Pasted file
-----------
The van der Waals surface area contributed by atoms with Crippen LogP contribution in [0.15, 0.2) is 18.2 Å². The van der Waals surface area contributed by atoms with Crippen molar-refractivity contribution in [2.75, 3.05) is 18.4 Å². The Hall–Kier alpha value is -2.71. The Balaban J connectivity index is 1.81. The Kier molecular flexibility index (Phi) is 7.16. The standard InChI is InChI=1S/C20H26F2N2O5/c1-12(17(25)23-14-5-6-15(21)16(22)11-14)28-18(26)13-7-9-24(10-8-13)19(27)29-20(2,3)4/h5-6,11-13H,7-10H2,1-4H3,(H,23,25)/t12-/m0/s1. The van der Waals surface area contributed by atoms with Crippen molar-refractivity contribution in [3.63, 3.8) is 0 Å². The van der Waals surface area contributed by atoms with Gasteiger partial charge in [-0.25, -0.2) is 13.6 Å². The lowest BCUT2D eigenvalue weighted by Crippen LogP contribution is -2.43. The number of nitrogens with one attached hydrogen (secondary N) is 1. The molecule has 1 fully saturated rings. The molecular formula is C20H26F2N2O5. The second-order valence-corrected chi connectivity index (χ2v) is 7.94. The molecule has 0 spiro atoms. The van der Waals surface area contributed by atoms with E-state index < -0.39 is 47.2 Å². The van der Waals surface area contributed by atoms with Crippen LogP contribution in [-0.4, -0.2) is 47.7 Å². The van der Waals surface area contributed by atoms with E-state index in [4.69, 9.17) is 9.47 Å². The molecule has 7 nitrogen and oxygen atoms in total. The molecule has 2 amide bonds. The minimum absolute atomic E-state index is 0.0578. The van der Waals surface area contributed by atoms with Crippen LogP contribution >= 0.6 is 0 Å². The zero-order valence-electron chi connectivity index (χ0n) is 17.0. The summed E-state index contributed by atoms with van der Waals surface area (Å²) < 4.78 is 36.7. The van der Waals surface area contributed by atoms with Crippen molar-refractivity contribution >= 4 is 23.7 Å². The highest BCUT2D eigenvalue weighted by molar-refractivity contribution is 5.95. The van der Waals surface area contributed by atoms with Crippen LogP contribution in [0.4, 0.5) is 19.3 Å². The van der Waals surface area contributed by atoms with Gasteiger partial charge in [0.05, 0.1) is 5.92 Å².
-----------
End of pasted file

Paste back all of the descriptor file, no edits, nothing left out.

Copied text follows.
The van der Waals surface area contributed by atoms with Crippen LogP contribution in [0.15, 0.2) is 18.2 Å². The van der Waals surface area contributed by atoms with Crippen molar-refractivity contribution in [2.75, 3.05) is 18.4 Å². The Hall–Kier alpha value is -2.71. The Balaban J connectivity index is 1.81. The Kier molecular flexibility index (Phi) is 7.16. The standard InChI is InChI=1S/C20H26F2N2O5/c1-12(17(25)23-14-5-6-15(21)16(22)11-14)28-18(26)13-7-9-24(10-8-13)19(27)29-20(2,3)4/h5-6,11-13H,7-10H2,1-4H3,(H,23,25)/t12-/m0/s1. The van der Waals surface area contributed by atoms with Crippen molar-refractivity contribution in [3.63, 3.8) is 0 Å². The van der Waals surface area contributed by atoms with Gasteiger partial charge in [-0.25, -0.2) is 13.6 Å². The lowest BCUT2D eigenvalue weighted by Crippen LogP contribution is -2.43. The number of nitrogens with one attached hydrogen (secondary N) is 1. The molecule has 1 fully saturated rings. The molecular formula is C20H26F2N2O5. The second-order valence-corrected chi connectivity index (χ2v) is 7.94. The molecule has 0 spiro atoms. The van der Waals surface area contributed by atoms with E-state index < -0.39 is 47.2 Å². The van der Waals surface area contributed by atoms with Crippen LogP contribution in [-0.4, -0.2) is 47.7 Å². The van der Waals surface area contributed by atoms with E-state index in [4.69, 9.17) is 9.47 Å². The molecule has 7 nitrogen and oxygen atoms in total. The molecule has 2 amide bonds. The minimum absolute atomic E-state index is 0.0578. The van der Waals surface area contributed by atoms with Crippen LogP contribution >= 0.6 is 0 Å². The zero-order valence-electron chi connectivity index (χ0n) is 17.0. The summed E-state index contributed by atoms with van der Waals surface area (Å²) < 4.78 is 36.7. The van der Waals surface area contributed by atoms with Crippen molar-refractivity contribution >= 4 is 23.7 Å². The highest BCUT2D eigenvalue weighted by molar-refractivity contribution is 5.95. The van der Waals surface area contributed by atoms with Crippen LogP contribution in [0.4, 0.5) is 19.3 Å². The van der Waals surface area contributed by atoms with Gasteiger partial charge in [0.05, 0.1) is 5.92 Å².